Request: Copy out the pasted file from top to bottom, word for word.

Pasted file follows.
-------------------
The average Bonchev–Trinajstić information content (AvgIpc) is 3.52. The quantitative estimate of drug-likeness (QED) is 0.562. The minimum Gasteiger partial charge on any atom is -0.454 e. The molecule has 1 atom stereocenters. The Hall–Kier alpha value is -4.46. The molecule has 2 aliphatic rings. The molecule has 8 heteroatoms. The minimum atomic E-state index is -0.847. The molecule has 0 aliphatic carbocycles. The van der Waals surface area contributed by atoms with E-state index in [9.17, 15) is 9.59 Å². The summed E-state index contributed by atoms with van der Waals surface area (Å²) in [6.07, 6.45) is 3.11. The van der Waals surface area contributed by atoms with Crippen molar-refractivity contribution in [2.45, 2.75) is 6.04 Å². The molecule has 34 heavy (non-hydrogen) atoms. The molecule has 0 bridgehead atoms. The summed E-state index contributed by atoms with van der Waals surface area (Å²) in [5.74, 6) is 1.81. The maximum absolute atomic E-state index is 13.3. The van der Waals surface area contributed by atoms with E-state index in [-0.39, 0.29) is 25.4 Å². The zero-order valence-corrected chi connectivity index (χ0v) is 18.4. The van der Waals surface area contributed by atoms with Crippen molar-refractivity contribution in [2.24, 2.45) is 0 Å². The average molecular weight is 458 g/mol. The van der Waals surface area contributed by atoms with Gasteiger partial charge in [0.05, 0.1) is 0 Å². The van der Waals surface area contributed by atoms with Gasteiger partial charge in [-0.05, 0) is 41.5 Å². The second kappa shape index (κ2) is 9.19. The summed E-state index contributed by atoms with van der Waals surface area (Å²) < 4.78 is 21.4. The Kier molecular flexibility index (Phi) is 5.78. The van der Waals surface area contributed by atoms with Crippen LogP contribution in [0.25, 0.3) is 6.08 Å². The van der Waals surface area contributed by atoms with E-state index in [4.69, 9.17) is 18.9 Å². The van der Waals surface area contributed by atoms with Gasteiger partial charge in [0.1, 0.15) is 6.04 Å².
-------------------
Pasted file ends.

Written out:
The average Bonchev–Trinajstić information content (AvgIpc) is 3.52. The quantitative estimate of drug-likeness (QED) is 0.562. The minimum Gasteiger partial charge on any atom is -0.454 e. The molecule has 1 atom stereocenters. The Hall–Kier alpha value is -4.46. The molecule has 2 aliphatic rings. The molecule has 8 heteroatoms. The minimum atomic E-state index is -0.847. The molecule has 0 aliphatic carbocycles. The van der Waals surface area contributed by atoms with E-state index in [9.17, 15) is 9.59 Å². The summed E-state index contributed by atoms with van der Waals surface area (Å²) in [6.07, 6.45) is 3.11. The van der Waals surface area contributed by atoms with Crippen molar-refractivity contribution in [2.45, 2.75) is 6.04 Å². The molecule has 34 heavy (non-hydrogen) atoms. The molecule has 0 bridgehead atoms. The summed E-state index contributed by atoms with van der Waals surface area (Å²) in [5.74, 6) is 1.81. The maximum absolute atomic E-state index is 13.3. The van der Waals surface area contributed by atoms with E-state index in [-0.39, 0.29) is 25.4 Å². The zero-order valence-corrected chi connectivity index (χ0v) is 18.4. The van der Waals surface area contributed by atoms with Crippen molar-refractivity contribution in [2.24, 2.45) is 0 Å². The average molecular weight is 458 g/mol. The van der Waals surface area contributed by atoms with Gasteiger partial charge in [0.05, 0.1) is 0 Å². The van der Waals surface area contributed by atoms with Gasteiger partial charge in [-0.05, 0) is 41.5 Å². The second kappa shape index (κ2) is 9.19. The summed E-state index contributed by atoms with van der Waals surface area (Å²) < 4.78 is 21.4. The Kier molecular flexibility index (Phi) is 5.78. The van der Waals surface area contributed by atoms with Crippen LogP contribution in [0.25, 0.3) is 6.08 Å². The van der Waals surface area contributed by atoms with E-state index in [4.69, 9.17) is 18.9 Å². The van der Waals surface area contributed by atoms with Gasteiger partial charge in [0.1, 0.15) is 6.04 Å².